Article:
YouTube as a Source of Information on Ebola Virus Disease.

Pathak R, Poudel DR, Karmacharya P, Pathak A, Aryal MR, Mahmood M, Donato AA - N Am J Med Sci (2015)

Flow chart showing systematic video search and selection process
© Copyright Policy - open-access
Related In: Results  -  Collection

License
Show All Figures
getmorefigures.php?uid=PMC4525388&req=5

Figure 1: Flow chart showing systematic video search and selection process
Mentions: We searched YouTube (http://www.youtube.com) for videos using the keyword “Ebola outbreak” from inception to November 1, 2014 using the default “relevance” filter. The term “Ebola outbreak” was selected as the search term after sampling around 50 YouTube videos related to the Ebola outbreak. We included English language videos with primary content related to EVD with ≤10 min duration and restricted the search results to the first 10 pages [Figure 1]. Duplicate videos, videos without accompanying audio or >10 min duration were excluded. Two independent reviewers classified videos as useful (containing scientifically correct information about any aspect of the disease: epidemiology, symptoms, treatment, prevention) or misleading (containing at least one scientifically unproven information, e. g., EVD as man-made conspiracy or depopulation strategy) using a previously validated method.[4] We extracted the title, length, number of views, number of likes/dislikes, author and date uploaded for the videos. Video sources were also categorized into seven groups (viz. CDC, WHO, Red Cross, NGO/INGOs, academic health institutions/hospitals, news agencies and independent users). Inter-observer agreement was evaluated with kappa coefficient. Continuous and categorical variables were analyzed using the Student t-test and Chi-squared test, respectively. A two tailed P - value of <0.05 was considered signifýcant. IBM SPSS Statistics for Windows, Version 21.0 (Armonk, NY: IBM Corp) was used for the data analyses.

Bottom Line: Independent users were more likely to post misleading videos (93.55% vs 29.89%, OR = 34.02, 95% CI = 7.55-153.12, P < 0.001) whereas news agencies were most likely to post useful videos (65.52% vs 3.23%, OR = 57.00, 95% CI = 7.40-438.74, P < 0.001).This study demonstrates that majority of the internet videos about Ebola on YouTube were characterized as useful.Although YouTube seems to generally be a useful source of information on the current outbreak, increased efforts to disseminate scientifically correct information is desired to prevent unnecessary panic among the among the general population.

View Article: PubMed Central - PubMed

Affiliation: Department of Medicine, Reading Health System, West Reading, Pennsylvania, United States.

ABSTRACT

Background: The current West Africa epidemic of Ebola virus disease (EVD), which began from Guinea in December 2013, has been the longest and deadliest Ebola outbreak to date. With the propagation of the internet, public health officials must now compete with other official and unofficial sources of information to get their message out.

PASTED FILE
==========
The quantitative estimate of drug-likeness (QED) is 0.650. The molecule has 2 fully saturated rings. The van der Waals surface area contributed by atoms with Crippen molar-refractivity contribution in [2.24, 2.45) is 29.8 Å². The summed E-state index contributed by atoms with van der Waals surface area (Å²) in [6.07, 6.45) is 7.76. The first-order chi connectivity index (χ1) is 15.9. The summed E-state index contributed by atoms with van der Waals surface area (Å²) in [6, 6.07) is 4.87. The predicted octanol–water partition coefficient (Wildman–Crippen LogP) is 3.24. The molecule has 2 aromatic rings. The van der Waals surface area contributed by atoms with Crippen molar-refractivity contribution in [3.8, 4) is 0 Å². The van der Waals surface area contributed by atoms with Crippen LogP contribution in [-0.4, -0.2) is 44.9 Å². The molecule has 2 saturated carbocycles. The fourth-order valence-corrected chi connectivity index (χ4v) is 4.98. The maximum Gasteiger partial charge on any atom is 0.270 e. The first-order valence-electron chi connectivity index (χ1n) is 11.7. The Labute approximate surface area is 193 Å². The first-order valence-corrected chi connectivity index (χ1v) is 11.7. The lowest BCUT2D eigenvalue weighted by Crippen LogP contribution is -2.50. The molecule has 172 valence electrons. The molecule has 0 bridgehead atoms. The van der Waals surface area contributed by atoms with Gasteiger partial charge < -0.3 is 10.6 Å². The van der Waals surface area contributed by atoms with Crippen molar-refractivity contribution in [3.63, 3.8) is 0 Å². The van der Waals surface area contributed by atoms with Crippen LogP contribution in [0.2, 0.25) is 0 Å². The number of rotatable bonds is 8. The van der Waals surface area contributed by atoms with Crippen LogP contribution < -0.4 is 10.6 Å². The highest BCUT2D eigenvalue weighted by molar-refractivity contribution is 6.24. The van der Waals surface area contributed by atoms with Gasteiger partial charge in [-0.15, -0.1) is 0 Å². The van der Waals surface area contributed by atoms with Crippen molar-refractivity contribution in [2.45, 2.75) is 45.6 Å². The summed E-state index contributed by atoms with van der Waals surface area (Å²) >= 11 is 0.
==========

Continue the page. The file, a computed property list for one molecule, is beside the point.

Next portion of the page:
Aims: This study aimed at critically appraising videos available on one popular internet video site (YouTube) as a source of information for Ebola virus disease (EVD).

Materials and methods: Videos were searched in YouTube (http://www.youtube.com) using the keyword "Ebola outbreak" from inception to November 1, 2014 with the default "relevance" filter. Only videos in English language under 10 min duration within first 10 pages of search were included. Duplicates were removed and the rest were classified as useful or misleading by two independent reviewers. Video sources were categorized by source. Inter-observer agreement was evaluated with kappa coefficient. Continuous and categorical variables were analyzed using the Student t-test and Chi-squared test, respectively.

Results: One hundred and eighteen out of 198 videos were evaluated. Thirty-one (26.27%) videos were classified as misleading and 87 (73.73%) videos were classified as useful. The kappa coefficient of agreement regarding the usefulness of the videos was 0.68 (P < 0.001). Independent users were more likely to post misleading videos (93.55% vs 29.89%, OR = 34.02, 95% CI = 7.55-153.12, P < 0.001) whereas news agencies were most likely to post useful videos (65.52% vs 3.23%, OR = 57.00, 95% CI = 7.40-438.74, P < 0.001).

Conclusions: This study demonstrates that majority of the internet videos about Ebola on YouTube were characterized as useful. Although YouTube seems to generally be a useful source of information on the current outbreak, increased efforts to disseminate scientifically correct information is desired to prevent unnecessary panic among the among the general population.

No MeSH data available.


Related in: MedlinePlus